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Fashions After the Era of Jane Austen: Ackermann's Repository of Arts Paperback – March 10, 2015
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From the Author
I have received comments from readers that the text is nearly impossible to comprehend. I don't understand everything that's in the text, either. Though the primary intent is to offer a pictorial of the images published exclusively from Ackermann's Repository of Arts, regard this as an opportunity to expand your knowledge of a special era, both in the visual and language contents of the books.
It is important to note the descriptions are as they appeared in the magazine. The punctuation, spelling, sentence structure and even word usage is completely different from today's language and sometimes even varied from one issue to the next.
Considerable effort has been directed at precisely providing the text as it was originally written. Truly, what you think could be a mistake is actually how it was originally printed and appreciated by contemporaries of Jane Austen. This also provides an interesting study in compare and contrast to the language Austen used in her novels.
Working on these books drives me nuts sometimes because I am thinking,"gosh the reader is going to think this is a mistake."
About the Author
JODY GAYLE, bestselling author and researcher, likens her work to that of a literary archeologist rather than a traditional author. She is dedicated to unearthing publications of the past, and sharing these long-forgotten books... the jewels and riches of the written word. She has uncovered tens of thousands of old publications from the eighteenth and nineteenth centuries and wants to bring them to life, and send her readers traveling back in time.
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Ms. Gayle has given us another gem. She goes directly to the source: Ackermann's Repository of the Arts, a popular woman's magazine in Georgian England. Moreover, each of these stunning fashion prints is accompanied by its original text, carefully presented with sometimes-archaic spellings that lend (if possible) even more authenticity.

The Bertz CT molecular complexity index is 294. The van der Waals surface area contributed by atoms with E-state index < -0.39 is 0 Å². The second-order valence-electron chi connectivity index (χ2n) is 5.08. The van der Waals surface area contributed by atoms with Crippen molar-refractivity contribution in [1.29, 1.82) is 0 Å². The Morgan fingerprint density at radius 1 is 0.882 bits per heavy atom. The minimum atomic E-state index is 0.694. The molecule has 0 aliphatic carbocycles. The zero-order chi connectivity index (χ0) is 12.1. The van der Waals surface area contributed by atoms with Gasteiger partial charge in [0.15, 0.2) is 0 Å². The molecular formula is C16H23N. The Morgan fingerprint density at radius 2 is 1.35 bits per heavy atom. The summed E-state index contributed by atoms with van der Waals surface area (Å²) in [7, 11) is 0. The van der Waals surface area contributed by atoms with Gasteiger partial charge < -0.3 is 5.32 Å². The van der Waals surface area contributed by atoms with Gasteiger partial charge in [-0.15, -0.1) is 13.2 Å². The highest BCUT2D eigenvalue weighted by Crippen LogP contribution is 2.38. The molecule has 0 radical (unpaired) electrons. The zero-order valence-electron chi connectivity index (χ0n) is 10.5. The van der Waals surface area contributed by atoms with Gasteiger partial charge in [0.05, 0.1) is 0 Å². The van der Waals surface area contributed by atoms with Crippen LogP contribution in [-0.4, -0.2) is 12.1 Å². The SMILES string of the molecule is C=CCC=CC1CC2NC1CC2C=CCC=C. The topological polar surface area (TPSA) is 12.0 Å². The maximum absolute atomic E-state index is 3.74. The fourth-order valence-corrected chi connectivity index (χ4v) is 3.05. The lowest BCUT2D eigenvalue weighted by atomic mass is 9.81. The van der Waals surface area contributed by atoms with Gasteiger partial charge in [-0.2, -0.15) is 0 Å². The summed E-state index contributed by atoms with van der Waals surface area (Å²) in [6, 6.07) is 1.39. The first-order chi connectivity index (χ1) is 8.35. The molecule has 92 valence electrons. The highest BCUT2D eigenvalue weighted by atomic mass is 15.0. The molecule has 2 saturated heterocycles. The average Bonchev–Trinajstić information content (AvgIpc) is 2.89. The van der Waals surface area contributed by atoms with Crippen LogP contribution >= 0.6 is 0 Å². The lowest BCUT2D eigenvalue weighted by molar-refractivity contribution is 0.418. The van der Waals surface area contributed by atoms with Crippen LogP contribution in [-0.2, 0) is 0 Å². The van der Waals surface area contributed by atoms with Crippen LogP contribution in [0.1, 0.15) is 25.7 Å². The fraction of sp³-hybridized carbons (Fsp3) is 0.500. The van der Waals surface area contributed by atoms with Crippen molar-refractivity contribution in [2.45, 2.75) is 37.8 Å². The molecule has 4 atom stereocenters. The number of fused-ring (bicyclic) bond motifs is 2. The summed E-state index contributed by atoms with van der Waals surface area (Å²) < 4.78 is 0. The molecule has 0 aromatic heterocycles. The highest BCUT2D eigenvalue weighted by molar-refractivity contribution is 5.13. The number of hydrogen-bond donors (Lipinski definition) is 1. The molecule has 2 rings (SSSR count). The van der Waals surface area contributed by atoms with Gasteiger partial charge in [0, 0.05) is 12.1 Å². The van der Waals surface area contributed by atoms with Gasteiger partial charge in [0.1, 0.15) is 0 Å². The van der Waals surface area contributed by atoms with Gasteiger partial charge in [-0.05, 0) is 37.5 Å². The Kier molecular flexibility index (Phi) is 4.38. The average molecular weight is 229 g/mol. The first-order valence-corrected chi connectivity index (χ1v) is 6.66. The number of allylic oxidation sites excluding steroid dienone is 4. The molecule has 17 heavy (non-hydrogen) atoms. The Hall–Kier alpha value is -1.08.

"The illustrations need to be described in the language of their time," Ms. Gayle writes in her preface. "The words add a whole new depth to the illustrations and, most importantly, a glimpse into the culture."
I concur. One particularly vital reason for including these rather comprehensive written descriptions is that they describe what types of fabrics were used in each facet of the dress. This is of immense importance to historical writers.
In addition, each hairstyle depicted is described. Here's an example: "The hind hair is arranged in braids and bows, which do not rise much above the crown of the head. The front hair is brought very low at the sides of the face in light curls: the forehead is left bare, with the exception of a single ringlet in the middle. A coral wreath is placed rather far back."
Fabrics of gloves and shoes are also given, as well as explanations of jewelry worn.
An added bonus for us historical writers is little plugs—with locations—of various tradespersons associated with the dress.
Just about one hundred fashion plates are featured, and these include morning dress, promenade dress, wedding dress, evening dress, ball dress, carriage dress, head dress (which features multiple prints of head wear), full dress, walking dress, and garden costume. The prints in this new book are of considerably higher quality than the ones in the first.
I am indebted to Ms. Gayle and to my fellow author of historical romance, Candice Hern, for making this book possible: Ms. Gayle, for dedicating herself to unearthing publications from the eighteenth and nineteenth centuries and bringing them to life; Candice, whose wonderful website inspired Ms. Gayle's passion for early nineteenth-century fashion.